Let there be no doubt that Stanislaus County officials are biased in favor of agriculture and arguably they should be, given that it is the backbone of our economy. But they still need to demand that farmers and agribusiness operations meet safety and health standards.
A Turlock grower thumbed his nose at the county, developing a big warehouse and melon and sweet potato sorting facility at Fulkerth Road and Washington Avenue without the needed permits and approvals. "I've complicated things to a certain extent," Dan Avila acknowledged last week before the Board of Supervisors. What an understatement. County planning staff had been working with him for more than two years, but Avila basically ignored and defied the requirements until staff recommended the county "abate" as in take down his unlawful activities. Supervisor Jim DeMartini tried to characterize this as an example of government driving business away with its unreasonable rules. Supervisor Terry Withrow had a more accurate assessment when he told the farmer his problem was "a self-inflicted wound."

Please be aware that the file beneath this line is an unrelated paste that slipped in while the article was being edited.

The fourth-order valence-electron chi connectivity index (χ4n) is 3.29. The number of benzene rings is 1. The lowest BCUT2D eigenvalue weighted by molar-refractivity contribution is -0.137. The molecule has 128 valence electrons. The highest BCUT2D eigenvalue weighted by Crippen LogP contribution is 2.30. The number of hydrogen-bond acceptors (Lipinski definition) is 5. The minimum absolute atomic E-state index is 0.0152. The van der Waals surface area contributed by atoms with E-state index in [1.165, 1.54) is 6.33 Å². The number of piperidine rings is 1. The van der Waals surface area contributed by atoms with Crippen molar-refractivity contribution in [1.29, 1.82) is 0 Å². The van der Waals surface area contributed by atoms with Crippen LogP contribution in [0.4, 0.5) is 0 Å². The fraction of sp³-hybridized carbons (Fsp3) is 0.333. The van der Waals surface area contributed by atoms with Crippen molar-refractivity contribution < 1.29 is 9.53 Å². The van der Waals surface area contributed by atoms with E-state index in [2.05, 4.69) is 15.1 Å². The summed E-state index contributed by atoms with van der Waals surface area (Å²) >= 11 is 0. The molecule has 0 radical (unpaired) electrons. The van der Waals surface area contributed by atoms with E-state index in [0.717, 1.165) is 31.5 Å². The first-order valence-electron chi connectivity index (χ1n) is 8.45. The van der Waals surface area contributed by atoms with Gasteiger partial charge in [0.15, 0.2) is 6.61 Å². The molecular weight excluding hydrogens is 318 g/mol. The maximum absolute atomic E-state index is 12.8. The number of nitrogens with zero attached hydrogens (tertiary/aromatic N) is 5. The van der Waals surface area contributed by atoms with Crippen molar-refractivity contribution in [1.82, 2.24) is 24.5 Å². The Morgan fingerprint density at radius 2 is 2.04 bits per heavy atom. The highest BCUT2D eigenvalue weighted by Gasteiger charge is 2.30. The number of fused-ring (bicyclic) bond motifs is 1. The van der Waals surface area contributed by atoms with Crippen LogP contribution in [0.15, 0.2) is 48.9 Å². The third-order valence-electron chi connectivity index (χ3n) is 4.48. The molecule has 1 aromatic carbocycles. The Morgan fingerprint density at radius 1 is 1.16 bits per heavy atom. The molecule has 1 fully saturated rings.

Avila's operation is not in a remote location. Turlock City Manager Roy Wasden had urged the county to hold Avila accountable for what he has done, saying his operations threaten to disrupt business activity in the industrial park across the street.